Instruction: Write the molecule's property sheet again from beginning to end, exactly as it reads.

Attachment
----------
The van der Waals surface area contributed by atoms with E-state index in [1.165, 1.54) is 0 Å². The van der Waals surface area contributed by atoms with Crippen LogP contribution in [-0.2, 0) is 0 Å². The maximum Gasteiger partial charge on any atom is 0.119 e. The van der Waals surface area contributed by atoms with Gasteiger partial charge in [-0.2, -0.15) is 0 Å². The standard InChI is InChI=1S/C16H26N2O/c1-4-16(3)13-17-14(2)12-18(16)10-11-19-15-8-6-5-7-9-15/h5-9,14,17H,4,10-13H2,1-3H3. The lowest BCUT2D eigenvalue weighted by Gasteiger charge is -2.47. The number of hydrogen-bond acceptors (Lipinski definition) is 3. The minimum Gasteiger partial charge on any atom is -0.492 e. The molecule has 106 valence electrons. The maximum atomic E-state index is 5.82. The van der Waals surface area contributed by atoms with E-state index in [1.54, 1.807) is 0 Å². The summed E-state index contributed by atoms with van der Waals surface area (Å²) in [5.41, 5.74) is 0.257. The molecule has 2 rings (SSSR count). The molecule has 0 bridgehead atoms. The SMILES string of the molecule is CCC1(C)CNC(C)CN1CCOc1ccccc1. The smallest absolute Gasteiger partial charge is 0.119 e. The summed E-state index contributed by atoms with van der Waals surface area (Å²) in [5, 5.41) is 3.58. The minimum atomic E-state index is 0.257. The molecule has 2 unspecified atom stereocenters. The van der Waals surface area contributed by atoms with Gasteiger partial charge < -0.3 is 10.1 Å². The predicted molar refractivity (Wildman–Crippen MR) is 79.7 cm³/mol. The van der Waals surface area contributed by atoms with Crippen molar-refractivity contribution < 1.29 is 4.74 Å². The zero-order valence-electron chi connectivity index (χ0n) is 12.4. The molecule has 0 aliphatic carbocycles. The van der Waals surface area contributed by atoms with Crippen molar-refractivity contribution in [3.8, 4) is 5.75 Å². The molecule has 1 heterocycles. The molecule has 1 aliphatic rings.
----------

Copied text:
The van der Waals surface area contributed by atoms with E-state index in [1.165, 1.54) is 0 Å². The van der Waals surface area contributed by atoms with Crippen LogP contribution in [-0.2, 0) is 0 Å². The maximum Gasteiger partial charge on any atom is 0.119 e. The van der Waals surface area contributed by atoms with Gasteiger partial charge in [-0.2, -0.15) is 0 Å². The standard InChI is InChI=1S/C16H26N2O/c1-4-16(3)13-17-14(2)12-18(16)10-11-19-15-8-6-5-7-9-15/h5-9,14,17H,4,10-13H2,1-3H3. The lowest BCUT2D eigenvalue weighted by Gasteiger charge is -2.47. The number of hydrogen-bond acceptors (Lipinski definition) is 3. The minimum Gasteiger partial charge on any atom is -0.492 e. The molecule has 106 valence electrons. The maximum atomic E-state index is 5.82. The van der Waals surface area contributed by atoms with E-state index in [1.54, 1.807) is 0 Å². The summed E-state index contributed by atoms with van der Waals surface area (Å²) in [5.41, 5.74) is 0.257. The molecule has 2 rings (SSSR count). The molecule has 0 bridgehead atoms. The SMILES string of the molecule is CCC1(C)CNC(C)CN1CCOc1ccccc1. The smallest absolute Gasteiger partial charge is 0.119 e. The summed E-state index contributed by atoms with van der Waals surface area (Å²) in [5, 5.41) is 3.58. The minimum atomic E-state index is 0.257. The molecule has 2 unspecified atom stereocenters. The van der Waals surface area contributed by atoms with Gasteiger partial charge < -0.3 is 10.1 Å². The predicted molar refractivity (Wildman–Crippen MR) is 79.7 cm³/mol. The van der Waals surface area contributed by atoms with Crippen molar-refractivity contribution < 1.29 is 4.74 Å². The zero-order valence-electron chi connectivity index (χ0n) is 12.4. The molecule has 0 aliphatic carbocycles. The van der Waals surface area contributed by atoms with Crippen molar-refractivity contribution in [3.8, 4) is 5.75 Å². The molecule has 1 heterocycles. The molecule has 1 aliphatic rings.